How will Brexit affect the home care industry?
Discussions of the EU Referendum are heating up as we enter June, with people in Britain voting on whether or not they should stay in the EU on 23rd of this month. If the UK was to leave the EU, the results of this vote will be huge for many industries, with the care industry being one of them. As the voting day draws closer, we ask the question – how will Brexit affect the home care industry?
With a large amount of care worker positions being filled by non UK nationals, and instead by workers from other EU countries, the already understaffed health and social care industry could feel even more strain should the UK decide to leave the EU. Studies from the King’s College London Social Care Workforce Research Unit showed that around a fifth of the 1.5m care workers in the UK are not from the country, highlighting the reliance of the care industry on staff from around the world. With such a large amount of positions being filled by non UK nationals, a vote to leave the EU could see the recruitment crisis continue exponentially.
However, not all believe that Brexit would lead to further workforce difficulties, with some suggesting it could in fact help to solve the recruitment problem. Leaving the EU may put an end to discrimination against people coming to live and work in the UK from outside of Europe which in turn could mean a better future for recruitment in the care sector.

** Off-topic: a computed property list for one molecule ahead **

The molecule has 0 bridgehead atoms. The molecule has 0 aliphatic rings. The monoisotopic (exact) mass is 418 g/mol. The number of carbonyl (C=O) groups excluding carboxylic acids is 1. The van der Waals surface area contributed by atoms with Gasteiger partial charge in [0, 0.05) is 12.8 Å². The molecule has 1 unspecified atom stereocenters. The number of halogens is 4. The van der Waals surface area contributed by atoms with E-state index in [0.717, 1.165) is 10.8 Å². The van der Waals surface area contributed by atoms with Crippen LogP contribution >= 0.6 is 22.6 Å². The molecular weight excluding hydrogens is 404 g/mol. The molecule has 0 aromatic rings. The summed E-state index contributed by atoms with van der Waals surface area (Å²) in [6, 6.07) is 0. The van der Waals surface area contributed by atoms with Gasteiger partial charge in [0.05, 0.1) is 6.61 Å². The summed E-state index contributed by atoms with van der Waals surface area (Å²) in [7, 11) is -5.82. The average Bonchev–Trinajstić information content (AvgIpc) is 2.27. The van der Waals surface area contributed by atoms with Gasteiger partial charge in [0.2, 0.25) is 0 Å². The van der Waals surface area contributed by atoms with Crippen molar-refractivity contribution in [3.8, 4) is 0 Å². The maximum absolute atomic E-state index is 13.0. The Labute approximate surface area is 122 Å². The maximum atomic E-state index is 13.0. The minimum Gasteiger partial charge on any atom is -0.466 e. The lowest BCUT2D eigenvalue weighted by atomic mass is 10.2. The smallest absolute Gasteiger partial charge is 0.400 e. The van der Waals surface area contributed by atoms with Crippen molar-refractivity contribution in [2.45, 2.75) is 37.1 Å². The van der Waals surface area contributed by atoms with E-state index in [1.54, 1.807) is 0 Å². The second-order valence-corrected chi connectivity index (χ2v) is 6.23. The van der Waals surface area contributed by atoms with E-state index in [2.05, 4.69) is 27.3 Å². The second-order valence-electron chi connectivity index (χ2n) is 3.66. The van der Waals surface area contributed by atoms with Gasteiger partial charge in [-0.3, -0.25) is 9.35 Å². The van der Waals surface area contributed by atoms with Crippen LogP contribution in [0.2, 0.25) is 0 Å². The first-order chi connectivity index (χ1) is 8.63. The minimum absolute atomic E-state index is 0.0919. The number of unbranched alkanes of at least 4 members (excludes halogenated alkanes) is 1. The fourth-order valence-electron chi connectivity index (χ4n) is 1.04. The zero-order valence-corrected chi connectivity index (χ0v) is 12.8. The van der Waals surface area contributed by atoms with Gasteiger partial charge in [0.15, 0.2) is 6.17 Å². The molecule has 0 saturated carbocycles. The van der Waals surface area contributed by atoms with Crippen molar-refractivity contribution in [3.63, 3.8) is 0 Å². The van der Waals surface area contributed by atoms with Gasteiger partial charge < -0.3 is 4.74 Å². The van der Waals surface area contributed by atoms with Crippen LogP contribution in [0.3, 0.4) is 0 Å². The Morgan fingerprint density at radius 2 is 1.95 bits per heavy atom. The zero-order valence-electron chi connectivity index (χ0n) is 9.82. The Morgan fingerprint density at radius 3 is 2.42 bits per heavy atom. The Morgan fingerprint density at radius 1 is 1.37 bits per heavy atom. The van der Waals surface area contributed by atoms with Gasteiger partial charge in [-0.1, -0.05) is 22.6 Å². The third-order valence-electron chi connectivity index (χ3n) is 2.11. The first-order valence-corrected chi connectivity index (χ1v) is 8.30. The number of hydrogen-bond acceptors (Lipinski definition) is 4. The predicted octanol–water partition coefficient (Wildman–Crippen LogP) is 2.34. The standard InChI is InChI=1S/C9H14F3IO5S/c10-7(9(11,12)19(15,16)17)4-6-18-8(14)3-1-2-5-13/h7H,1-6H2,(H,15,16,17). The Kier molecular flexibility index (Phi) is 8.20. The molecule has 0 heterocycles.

With the European Union costing the UK £350m in expenses each week, many from the Vote Leave campaign believe that leaving the EU could result in this money that is currently being spent being reassigned elsewhere to help the UK. This could potentially reduce the need to make the austerity cuts that have affected the care industry so prominently.
Campaigners for staying in the EU however warn that public spending would increase to around £36bn if the UK was to leave, meaning further cuts to the public service sectors making it harder for home care companies to operate effectively.
As well as potentially causing more public spending, some worry that leaving the EU would diminish workplace rights such as shared maternity and paid holiday entitlement. For home care patients, disability rights could also be effected, as a leave from the EU would mean that the government could also withdraw from the ECHR (European Convention on Human Rights). This means that individuals with disabilities in the UK may lose their right to challenge any British legislative decisions that negatively affect them.
The outcome of the EU Referendum vote will certainly have a large impact on the health care industry and home care workers, although it is hard to tell which decision will be the better option for the health and care sector.